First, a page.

‘Fringe’ recap: Gus Busters
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‘Fringe’ always tries to push boundaries. The stories explore the dark edge of science, the level of gory detail often rivals most R-rated horror flicks, and Walter’s liberal use of recreational narcotics challenges television’s standards on drug abuse. You can’t call your show ‘Fringe’ without straddling the line at times. In the last three years, I’ve gone along on the ride just about everywhere ‘Fringe’ wanted to take me without a second thought, but after worms and bugs and multiple occasions of John Noble nudity, ‘Fringe’ finally made me feel uneasy. Twice, in fact.
Right at the start, the latest episode of ‘Fringe’ made me a little uneasy. The crazy, deadly science project of the week centered on a rapidly growing fungus, and the fungi’s first two kills are 12-year-old boys. Sure, they were bullies, chasing after the shy kid to beat him up, but it’s still uncomfortable when the victim is a child. Once a person can legally buy alcohol, go to town, ‘Fringe.’ You can rip out a guy’s heart while he’s still alive or slice someone in half between two universes. Seeing this happen to kids, even bad kids, makes me a little uneasy.
The Fringe Division comes in when the two boys’ bodies are found the next day, looking like they had been decaying for months. The fungus drained all their nutrients and turned them into ticking time bombs of spores. This isn’t your everyday rapidly growing, murderous fungus. It’s also a complex neural network that bonded with Aaron, the shy kid the two bullies were targeting. Both Aaron and the fungus felt all alone, and they developed a psychic link. A link that shared the pain and agony between the two of them as Fringe Division tried to eradicate the fungus.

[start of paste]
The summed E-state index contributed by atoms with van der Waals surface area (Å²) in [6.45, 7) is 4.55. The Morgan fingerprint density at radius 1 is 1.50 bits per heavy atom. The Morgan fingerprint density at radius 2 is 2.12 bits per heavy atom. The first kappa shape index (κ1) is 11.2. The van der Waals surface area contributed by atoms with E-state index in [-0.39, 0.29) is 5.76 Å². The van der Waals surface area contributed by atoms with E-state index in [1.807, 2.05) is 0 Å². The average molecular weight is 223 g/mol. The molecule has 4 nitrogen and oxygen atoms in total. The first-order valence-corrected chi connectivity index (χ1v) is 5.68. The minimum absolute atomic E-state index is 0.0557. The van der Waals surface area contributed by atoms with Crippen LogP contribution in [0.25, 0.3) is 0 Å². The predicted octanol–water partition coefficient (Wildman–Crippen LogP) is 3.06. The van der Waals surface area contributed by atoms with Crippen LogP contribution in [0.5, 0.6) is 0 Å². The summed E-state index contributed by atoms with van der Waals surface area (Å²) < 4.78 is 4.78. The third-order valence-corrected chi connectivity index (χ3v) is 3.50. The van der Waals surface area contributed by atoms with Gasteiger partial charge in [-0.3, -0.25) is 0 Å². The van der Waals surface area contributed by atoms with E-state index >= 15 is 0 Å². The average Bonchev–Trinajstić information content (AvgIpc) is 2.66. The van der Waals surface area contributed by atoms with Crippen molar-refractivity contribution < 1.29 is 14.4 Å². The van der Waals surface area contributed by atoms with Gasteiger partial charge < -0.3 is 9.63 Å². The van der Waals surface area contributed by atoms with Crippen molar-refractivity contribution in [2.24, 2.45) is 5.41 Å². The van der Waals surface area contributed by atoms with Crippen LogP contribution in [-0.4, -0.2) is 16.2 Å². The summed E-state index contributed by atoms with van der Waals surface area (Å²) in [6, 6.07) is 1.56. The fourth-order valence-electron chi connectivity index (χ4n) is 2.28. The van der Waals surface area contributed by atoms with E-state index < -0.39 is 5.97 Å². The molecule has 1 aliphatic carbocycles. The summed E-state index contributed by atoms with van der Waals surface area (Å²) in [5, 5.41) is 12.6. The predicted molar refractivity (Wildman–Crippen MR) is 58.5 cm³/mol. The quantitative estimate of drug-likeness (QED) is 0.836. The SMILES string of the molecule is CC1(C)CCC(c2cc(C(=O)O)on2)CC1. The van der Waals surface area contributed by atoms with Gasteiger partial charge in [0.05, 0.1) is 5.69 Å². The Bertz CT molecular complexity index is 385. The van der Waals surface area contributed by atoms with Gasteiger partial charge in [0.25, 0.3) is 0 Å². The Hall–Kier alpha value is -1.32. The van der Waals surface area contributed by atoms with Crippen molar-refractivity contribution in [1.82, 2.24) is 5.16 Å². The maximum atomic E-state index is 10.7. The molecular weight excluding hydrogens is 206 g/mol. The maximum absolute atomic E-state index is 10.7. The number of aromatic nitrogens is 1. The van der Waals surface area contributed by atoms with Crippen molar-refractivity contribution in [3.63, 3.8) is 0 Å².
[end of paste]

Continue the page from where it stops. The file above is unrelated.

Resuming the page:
Of course this all is just a big metaphor for Peter. We’re only three episodes into the ‘Where’s Peter?’ season, so we can’t have him popping up yet. Maybe a few cameos in reflections and ghostly voices, but that’s it. When Aaron comes to the lab, he becomes a surrogate Peter for Walter. The little boy that he failed to save. Two times.
Walter starts off talking with his former psychologist and Death from ‘Bill and Ted’s Bogus Journey,’ Doctor Sumner (William Sadler). As part of his conditional release to the FBI, Walter must meet with his old buddy from St. Clair’s once a month for evaluation. This month, Sumner had received reports from Olivia and Astrid about erratic behavior. Even for Walter. He’s been covering up all reflective surfaces and talking to himself more than usual. Little do any of them know, Walter is just getting glimpses of Peter. He’s not crazy. Well, not crazier than usual.
Aaron proves to be a good distraction for Walter. Aaron starts off afraid of doctors. Walter walking around in a splatter-guard helmet and yelling at Aaron for touching Peter’s old toys doesn’t help the situation much. Eventually the two find common ground, and Aaron asks Walter about his dead son. We get confirmation of what I expected all along. The difference in this version of history is that the Peter we know and love died in Lake Reiden. The Observer didn’t dive in and save him. That’s why we have no Peter but still have the two universes at war.